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In my view, the Christian religion is the most important and one of the first things in which all children, under a free government ought to be instructed... No truth is more evident to my mind than that the Christian religion must be the basis of any government intended to secure the rights and privileges of a free people.
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1828 Noah Webster Dictionary
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1828.mshaffer.comWord [character]

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character

CHARACTER, n.

1. A mark made by cutting or engraving, as on stone, metal or other hard material; hence, a mark or figure made with a pen or style, on paper, or other material used to contain writing; a letter, or figure used to form words, and communicate ideas. Characters are literal, as the letters of an alphabet; numeral, as the arithmetical figures; emblematical or symbolical, which express things or ideas; and abbreviations, as C. For centrum, a hundred; lb. For libra, a pound; A.D. Anno domini; &c.

2. A mark or figure made by stamping or impression, as on coins.

3. The manner of writing; the peculiar from of letters used by a particular person.

You know the character to be your brothers

4. The peculiar qualities, impressed by nature or habit on a person, which distinguish him from others; these constitute real character, and the qualities which he is supposed to possess, constitute his estimated character, or reputation. Hence we say, a character is not formed, when the person has not acquired stable and distinctive qualities.

5. An account, description or representation of any thing, exhibiting its qualities and the circumstances attending it; as, to give a bad character o a town, or to a road.

6. A person; as, the assembly consisted of various characters, eminent characters, and low characters.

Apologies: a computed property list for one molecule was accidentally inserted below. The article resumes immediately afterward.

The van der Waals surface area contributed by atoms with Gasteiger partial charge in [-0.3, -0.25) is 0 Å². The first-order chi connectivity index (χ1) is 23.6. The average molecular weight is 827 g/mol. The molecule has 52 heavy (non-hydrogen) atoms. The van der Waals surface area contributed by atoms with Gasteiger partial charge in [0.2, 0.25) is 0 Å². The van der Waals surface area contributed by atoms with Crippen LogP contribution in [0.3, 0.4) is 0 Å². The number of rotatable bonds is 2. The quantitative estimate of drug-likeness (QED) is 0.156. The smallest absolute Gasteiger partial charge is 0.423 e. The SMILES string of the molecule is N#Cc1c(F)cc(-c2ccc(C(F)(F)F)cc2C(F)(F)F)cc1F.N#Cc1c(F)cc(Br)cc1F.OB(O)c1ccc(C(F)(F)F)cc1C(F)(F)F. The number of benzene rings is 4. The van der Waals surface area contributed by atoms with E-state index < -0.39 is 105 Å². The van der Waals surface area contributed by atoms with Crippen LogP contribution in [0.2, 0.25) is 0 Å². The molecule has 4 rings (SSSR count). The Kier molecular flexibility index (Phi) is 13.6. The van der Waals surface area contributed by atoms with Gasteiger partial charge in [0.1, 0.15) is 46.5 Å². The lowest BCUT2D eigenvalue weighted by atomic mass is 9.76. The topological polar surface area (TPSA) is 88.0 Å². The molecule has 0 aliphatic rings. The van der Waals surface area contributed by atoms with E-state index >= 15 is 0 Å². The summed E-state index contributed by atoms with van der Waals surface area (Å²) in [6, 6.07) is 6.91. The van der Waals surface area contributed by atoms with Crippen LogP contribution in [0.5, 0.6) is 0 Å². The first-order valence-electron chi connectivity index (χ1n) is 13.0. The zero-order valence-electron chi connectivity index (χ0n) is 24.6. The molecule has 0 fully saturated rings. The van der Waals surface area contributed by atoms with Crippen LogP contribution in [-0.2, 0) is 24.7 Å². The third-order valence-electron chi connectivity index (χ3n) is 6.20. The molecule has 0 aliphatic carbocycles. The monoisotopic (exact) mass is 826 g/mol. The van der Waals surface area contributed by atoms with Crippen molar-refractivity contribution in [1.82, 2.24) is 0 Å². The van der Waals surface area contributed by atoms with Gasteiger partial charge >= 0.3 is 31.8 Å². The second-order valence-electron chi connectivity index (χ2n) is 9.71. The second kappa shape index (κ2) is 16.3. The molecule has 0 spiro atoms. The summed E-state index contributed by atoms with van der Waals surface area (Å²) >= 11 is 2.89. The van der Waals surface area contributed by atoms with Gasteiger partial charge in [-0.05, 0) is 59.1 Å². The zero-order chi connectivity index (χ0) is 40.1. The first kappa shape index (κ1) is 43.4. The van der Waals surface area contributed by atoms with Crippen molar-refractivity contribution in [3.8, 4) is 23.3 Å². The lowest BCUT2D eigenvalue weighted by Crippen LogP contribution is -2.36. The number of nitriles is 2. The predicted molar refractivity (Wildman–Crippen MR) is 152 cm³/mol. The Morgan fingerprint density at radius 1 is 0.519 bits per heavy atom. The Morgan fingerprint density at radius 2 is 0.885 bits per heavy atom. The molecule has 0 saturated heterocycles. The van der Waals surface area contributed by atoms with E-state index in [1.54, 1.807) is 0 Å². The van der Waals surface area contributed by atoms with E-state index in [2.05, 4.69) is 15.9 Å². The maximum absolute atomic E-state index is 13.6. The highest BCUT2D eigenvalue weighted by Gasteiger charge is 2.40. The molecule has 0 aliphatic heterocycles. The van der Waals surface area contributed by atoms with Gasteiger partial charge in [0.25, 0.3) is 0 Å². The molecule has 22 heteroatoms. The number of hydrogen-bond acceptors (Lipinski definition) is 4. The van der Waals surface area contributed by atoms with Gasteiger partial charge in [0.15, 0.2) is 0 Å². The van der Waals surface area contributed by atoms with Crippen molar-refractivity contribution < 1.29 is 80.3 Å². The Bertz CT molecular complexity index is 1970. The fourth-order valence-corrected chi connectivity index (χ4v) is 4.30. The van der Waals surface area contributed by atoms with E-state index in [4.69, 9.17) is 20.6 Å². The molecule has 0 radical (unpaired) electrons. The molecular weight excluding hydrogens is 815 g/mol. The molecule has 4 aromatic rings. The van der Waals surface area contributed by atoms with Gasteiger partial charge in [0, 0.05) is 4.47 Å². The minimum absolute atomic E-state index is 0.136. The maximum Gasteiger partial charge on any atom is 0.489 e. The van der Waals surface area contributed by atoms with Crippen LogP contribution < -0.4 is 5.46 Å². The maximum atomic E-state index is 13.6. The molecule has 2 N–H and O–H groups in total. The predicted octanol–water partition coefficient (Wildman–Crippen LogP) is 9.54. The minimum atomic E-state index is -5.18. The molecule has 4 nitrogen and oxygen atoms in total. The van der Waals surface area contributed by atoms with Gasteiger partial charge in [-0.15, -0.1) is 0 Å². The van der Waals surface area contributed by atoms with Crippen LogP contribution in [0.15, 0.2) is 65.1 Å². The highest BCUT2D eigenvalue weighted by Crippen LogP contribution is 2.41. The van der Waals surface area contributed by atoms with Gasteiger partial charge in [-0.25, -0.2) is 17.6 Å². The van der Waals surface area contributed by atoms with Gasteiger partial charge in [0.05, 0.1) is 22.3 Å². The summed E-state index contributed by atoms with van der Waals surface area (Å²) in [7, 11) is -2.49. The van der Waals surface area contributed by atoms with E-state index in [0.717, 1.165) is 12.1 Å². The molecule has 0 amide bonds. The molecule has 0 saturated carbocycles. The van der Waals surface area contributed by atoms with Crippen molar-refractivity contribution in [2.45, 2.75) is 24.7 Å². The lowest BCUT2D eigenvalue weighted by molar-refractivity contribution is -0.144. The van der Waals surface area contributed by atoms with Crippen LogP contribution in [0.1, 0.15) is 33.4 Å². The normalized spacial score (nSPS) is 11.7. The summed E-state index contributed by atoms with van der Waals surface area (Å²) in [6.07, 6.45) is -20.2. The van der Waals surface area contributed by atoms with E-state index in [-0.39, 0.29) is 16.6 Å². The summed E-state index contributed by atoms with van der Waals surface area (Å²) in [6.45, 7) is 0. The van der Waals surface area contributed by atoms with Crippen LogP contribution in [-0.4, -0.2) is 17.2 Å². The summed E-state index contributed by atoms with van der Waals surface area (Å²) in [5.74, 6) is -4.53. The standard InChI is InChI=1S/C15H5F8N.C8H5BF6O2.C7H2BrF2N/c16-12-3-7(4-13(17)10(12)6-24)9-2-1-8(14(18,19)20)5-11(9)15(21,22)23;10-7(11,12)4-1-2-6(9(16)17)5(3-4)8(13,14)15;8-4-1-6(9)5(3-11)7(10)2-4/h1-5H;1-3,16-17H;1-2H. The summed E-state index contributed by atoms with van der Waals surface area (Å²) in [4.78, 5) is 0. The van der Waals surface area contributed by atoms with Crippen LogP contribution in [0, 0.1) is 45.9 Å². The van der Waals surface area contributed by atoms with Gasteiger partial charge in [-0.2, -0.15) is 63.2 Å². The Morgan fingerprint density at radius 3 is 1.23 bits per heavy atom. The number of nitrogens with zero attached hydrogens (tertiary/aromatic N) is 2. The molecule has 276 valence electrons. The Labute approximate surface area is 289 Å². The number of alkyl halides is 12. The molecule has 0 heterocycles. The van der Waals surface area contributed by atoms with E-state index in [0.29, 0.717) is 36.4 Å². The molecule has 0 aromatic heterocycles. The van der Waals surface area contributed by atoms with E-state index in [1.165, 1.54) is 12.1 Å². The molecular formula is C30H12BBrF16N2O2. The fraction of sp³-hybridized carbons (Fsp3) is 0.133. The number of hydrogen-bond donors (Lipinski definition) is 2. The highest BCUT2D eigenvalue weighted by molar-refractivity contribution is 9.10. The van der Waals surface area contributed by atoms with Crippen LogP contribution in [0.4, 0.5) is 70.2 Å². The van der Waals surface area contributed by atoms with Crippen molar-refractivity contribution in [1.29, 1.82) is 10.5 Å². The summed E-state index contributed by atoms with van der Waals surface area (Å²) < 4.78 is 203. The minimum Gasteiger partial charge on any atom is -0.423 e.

All the characters in the play appeared to advantage.

The friendship of distinguished characters.

7. By way of eminence, distinguished or good qualities; those which are esteemed and respected; and those which are ascribed to a person in common estimation. We enquire whether a stranger is a man of character.

8. Adventitious qualities impressed by office, or station; the qualities that, in public estimation, belong to a person in a particular station; as when we ask how a magistrate, or commander supports his character.

9. In natural history, the peculiar discriminating qualities or properties of animals, plants and minerals.

These properties, when employed for the purpose of discriminating minerals, are called characters.

CHARACTER, v.t.

1. To engrave; to inscribe.

2. A particular aspect or configuration of the heavens.



Evolution (or devolution) of this word [character]

1828 Webster1844 Webster1913 Webster

CHARACTER, n.

1. A mark made by cutting or engraving, as on stone, metal or other hard material; hence, a mark or figure made with a pen or style, on paper, or other material used to contain writing; a letter, or figure used to form words, and communicate ideas. Characters are literal, as the letters of an alphabet; numeral, as the arithmetical figures; emblematical or symbolical, which express things or ideas; and abbreviations, as C. For centrum, a hundred; lb. For libra, a pound; A.D. Anno domini; &c.

2. A mark or figure made by stamping or impression, as on coins.

3. The manner of writing; the peculiar from of letters used by a particular person.

You know the character to be your brothers

4. The peculiar qualities, impressed by nature or habit on a person, which distinguish him from others; these constitute real character, and the qualities which he is supposed to possess, constitute his estimated character, or reputation. Hence we say, a character is not formed, when the person has not acquired stable and distinctive qualities.

5. An account, description or representation of any thing, exhibiting its qualities and the circumstances attending it; as, to give a bad character o a town, or to a road.

6. A person; as, the assembly consisted of various characters, eminent characters, and low characters.

All the characters in the play appeared to advantage.

The friendship of distinguished characters.

7. By way of eminence, distinguished or good qualities; those which are esteemed and respected; and those which are ascribed to a person in common estimation. We enquire whether a stranger is a man of character.